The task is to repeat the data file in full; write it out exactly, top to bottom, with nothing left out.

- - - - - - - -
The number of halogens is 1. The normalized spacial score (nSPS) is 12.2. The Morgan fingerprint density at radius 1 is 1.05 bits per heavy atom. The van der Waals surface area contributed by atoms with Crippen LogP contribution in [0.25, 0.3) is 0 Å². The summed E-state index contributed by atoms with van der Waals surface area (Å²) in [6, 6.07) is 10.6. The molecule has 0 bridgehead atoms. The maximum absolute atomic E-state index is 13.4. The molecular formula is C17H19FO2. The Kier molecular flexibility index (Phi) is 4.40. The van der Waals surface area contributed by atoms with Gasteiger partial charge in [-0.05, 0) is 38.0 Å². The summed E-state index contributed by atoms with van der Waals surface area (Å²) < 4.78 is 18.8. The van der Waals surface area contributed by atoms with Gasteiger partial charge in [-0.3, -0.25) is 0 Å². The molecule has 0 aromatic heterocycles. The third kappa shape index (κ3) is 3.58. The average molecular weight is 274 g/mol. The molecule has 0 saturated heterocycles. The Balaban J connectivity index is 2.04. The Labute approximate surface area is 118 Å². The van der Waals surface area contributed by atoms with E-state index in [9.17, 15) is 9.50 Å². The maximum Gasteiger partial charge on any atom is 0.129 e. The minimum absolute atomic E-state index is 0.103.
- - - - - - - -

The number of halogens is 1. The normalized spacial score (nSPS) is 12.2. The Morgan fingerprint density at radius 1 is 1.05 bits per heavy atom. The van der Waals surface area contributed by atoms with Crippen LogP contribution in [0.25, 0.3) is 0 Å². The summed E-state index contributed by atoms with van der Waals surface area (Å²) in [6, 6.07) is 10.6. The molecule has 0 bridgehead atoms. The maximum absolute atomic E-state index is 13.4. The molecular formula is C17H19FO2. The Kier molecular flexibility index (Phi) is 4.40. The van der Waals surface area contributed by atoms with Gasteiger partial charge in [-0.05, 0) is 38.0 Å². The summed E-state index contributed by atoms with van der Waals surface area (Å²) < 4.78 is 18.8. The van der Waals surface area contributed by atoms with Gasteiger partial charge in [-0.3, -0.25) is 0 Å². The molecule has 0 aromatic heterocycles. The third kappa shape index (κ3) is 3.58. The average molecular weight is 274 g/mol. The molecule has 0 saturated heterocycles. The Balaban J connectivity index is 2.04. The Labute approximate surface area is 118 Å². The van der Waals surface area contributed by atoms with E-state index in [9.17, 15) is 9.50 Å². The maximum Gasteiger partial charge on any atom is 0.129 e. The minimum absolute atomic E-state index is 0.103.